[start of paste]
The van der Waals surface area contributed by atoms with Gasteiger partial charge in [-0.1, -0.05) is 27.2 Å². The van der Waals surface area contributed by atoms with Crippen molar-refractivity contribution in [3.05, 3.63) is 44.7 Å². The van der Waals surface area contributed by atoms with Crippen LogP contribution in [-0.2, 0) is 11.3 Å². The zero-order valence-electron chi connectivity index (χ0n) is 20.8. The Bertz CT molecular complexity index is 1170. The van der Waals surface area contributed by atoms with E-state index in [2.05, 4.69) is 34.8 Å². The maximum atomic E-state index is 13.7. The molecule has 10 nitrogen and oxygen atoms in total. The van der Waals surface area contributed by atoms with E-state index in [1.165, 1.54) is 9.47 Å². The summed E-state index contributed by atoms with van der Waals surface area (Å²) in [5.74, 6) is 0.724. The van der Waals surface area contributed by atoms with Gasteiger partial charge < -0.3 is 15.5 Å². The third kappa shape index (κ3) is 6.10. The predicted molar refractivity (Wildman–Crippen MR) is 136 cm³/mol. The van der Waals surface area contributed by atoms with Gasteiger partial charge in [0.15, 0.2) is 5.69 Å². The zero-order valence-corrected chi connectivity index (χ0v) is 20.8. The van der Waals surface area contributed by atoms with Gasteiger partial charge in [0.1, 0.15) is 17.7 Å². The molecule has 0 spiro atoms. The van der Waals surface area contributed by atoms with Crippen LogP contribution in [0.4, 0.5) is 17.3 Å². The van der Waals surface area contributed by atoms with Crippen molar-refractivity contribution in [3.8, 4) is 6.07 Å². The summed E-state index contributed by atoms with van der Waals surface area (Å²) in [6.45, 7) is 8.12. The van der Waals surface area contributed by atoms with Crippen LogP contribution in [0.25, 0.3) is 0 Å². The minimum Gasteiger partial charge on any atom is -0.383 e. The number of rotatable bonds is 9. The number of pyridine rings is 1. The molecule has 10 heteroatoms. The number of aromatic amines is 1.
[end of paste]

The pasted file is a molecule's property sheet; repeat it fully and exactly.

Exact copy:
The van der Waals surface area contributed by atoms with Gasteiger partial charge in [-0.1, -0.05) is 27.2 Å². The van der Waals surface area contributed by atoms with Crippen molar-refractivity contribution in [3.05, 3.63) is 44.7 Å². The van der Waals surface area contributed by atoms with Crippen LogP contribution in [-0.2, 0) is 11.3 Å². The zero-order valence-electron chi connectivity index (χ0n) is 20.8. The Bertz CT molecular complexity index is 1170. The van der Waals surface area contributed by atoms with E-state index in [2.05, 4.69) is 34.8 Å². The maximum atomic E-state index is 13.7. The molecule has 10 nitrogen and oxygen atoms in total. The van der Waals surface area contributed by atoms with E-state index in [1.165, 1.54) is 9.47 Å². The summed E-state index contributed by atoms with van der Waals surface area (Å²) in [5.74, 6) is 0.724. The van der Waals surface area contributed by atoms with Gasteiger partial charge < -0.3 is 15.5 Å². The third kappa shape index (κ3) is 6.10. The predicted molar refractivity (Wildman–Crippen MR) is 136 cm³/mol. The van der Waals surface area contributed by atoms with Gasteiger partial charge in [0.15, 0.2) is 5.69 Å². The zero-order valence-corrected chi connectivity index (χ0v) is 20.8. The van der Waals surface area contributed by atoms with Gasteiger partial charge in [0.1, 0.15) is 17.7 Å². The molecule has 0 spiro atoms. The van der Waals surface area contributed by atoms with Crippen LogP contribution in [0.4, 0.5) is 17.3 Å². The van der Waals surface area contributed by atoms with Crippen molar-refractivity contribution in [3.8, 4) is 6.07 Å². The summed E-state index contributed by atoms with van der Waals surface area (Å²) in [6.45, 7) is 8.12. The van der Waals surface area contributed by atoms with Crippen LogP contribution in [0.25, 0.3) is 0 Å². The minimum Gasteiger partial charge on any atom is -0.383 e. The number of rotatable bonds is 9. The number of pyridine rings is 1. The molecule has 10 heteroatoms. The number of aromatic amines is 1.